By Cecilia Leong (3 mins read)

I was a child of the ‘70s and a teenager in the ‘80s. If you’ve watched ‘Stranger Things’ then you can picture what most kids my age did with plenty of spare time on their hands (after school, of course!). Exploring ‘ulu’ (Singlish for rural) parts of your HDB estate on BMX bikes, spending hours on end at the playground and ‘hantam bola’ (Malay which means hit with a ball; a more rudimentary version of dodgeball).

What is hantam bola?

Gif courtesy of POSB.com.sg, copyright of Carrie Wong.

Our Society of Instant & Constant Connectivity

Fast forward to the 21st century and the advent of the digital age and instant connectivity. As a parent to 3 teenaged children and as a member of Generation X, I merely adopted this technological tsunami. My kids were born into this age, molded by it. And they argue with me for more connection time “Mom it’s only 10.39 pm. I fall sleep at 11 anyway.” Let’s not even broach the topic of going outside.

Image Credit: Motherhood.com.sg

Image Credit: Motherhood.com.sg

Herein lies a new urgent parental conundrum: how much connection time is too much? By connection, I mean being connected digitally to a device. Endless whatsapp-ing, neverending YouTub-ing, Netflix-ing, video-gaming…you get the drift.

In a pilot study conducted by think-tank DQ Institute and the Nanyang Technological University (NTU) in 2016, 12-year-olds in Singapore spend almost 46 hours a week – or over 6.5 hours daily – glued to a screen. The report which was covered by Straits Times in April 2017 stated that even 9-year-olds are spending over 24 hours a week, or about 3.5 hours daily, doing the same. (Insert scream emoji. Exclamation mark. Plenty of exclamation marks.)

So what can we do as parents to limit connection time? It’s no longer merely about preserving your children’s already deteriorating eyesight. Or your own sanity. It’s about digitally disconnecting. Or to go off-the-grid, as it were.

Back to Basics: Wholesome Activities to Get Your Children to Disconnect

I have decided one of the only sure-fire ways for my children to stay off devices is when they expend their energy and time in a wholesome enrichment activity. What do I mean by wholesome? In my opinion, any conventional or even unconventional learning activity which provides at least 2 or all 3 of the following: fun, fitness and fostering character. (Disclaimer: This by no means mean your loading your children with learning activities so much that they do not have time to rest, breathe or relax; rather, it’s a strategy to adopt only if you have gotten the buy-in from the very people you hope these activities would benefit – your children.)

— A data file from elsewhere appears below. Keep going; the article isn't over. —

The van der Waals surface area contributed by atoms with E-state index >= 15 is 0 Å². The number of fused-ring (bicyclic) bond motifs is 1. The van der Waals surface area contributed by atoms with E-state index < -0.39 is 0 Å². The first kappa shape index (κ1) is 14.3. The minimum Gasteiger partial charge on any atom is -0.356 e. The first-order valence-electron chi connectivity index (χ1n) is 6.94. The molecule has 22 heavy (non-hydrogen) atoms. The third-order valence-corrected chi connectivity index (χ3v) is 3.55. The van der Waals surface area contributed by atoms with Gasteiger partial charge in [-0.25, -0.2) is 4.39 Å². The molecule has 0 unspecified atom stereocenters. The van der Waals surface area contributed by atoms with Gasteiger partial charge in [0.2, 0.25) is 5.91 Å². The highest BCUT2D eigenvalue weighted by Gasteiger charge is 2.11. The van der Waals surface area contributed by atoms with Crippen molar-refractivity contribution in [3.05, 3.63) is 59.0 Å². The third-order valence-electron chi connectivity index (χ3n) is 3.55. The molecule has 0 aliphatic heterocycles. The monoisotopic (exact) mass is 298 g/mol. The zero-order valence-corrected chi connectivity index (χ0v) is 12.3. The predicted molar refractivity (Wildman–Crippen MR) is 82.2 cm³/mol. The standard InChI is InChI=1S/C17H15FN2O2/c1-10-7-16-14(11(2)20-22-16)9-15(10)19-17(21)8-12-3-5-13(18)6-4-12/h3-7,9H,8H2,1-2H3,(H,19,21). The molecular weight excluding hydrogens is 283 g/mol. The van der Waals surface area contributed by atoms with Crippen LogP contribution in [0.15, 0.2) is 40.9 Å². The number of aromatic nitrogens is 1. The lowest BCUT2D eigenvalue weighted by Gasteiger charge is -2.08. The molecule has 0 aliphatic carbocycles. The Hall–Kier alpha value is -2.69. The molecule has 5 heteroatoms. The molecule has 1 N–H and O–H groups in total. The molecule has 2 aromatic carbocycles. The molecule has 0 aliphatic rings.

Sports & Fitness

The Sports and Fitness courses available on Tueetor are a testament to how much Sports has become a hallmark of passion for Singaporeans of all ages. From tennis to Aikido to swimming to diving to softball and even wrestling, getting your children engaged in any sport would help foster his or her character, especially when it’s conducted in an environment of teamwork and community and which also cultivates a healthy habit from a young age.

Young tennis players, students of Whipper Tennis Academy

Image credit: Tueetor Premium Partner Whipper Tennis Academy’s young trainees.

And if fun is a central component and not just an afterthought, the sport can be an awesome activity for children to go off-grid with. In my opinion, fitness and skills development should take precedence over say being selected for National competitions. So if your child would like to pick up any other sport other than what he may be learning in school, do not think “how far can he or she go with this?”, but more “Let’s have some fun!”

Music & the Performing Arts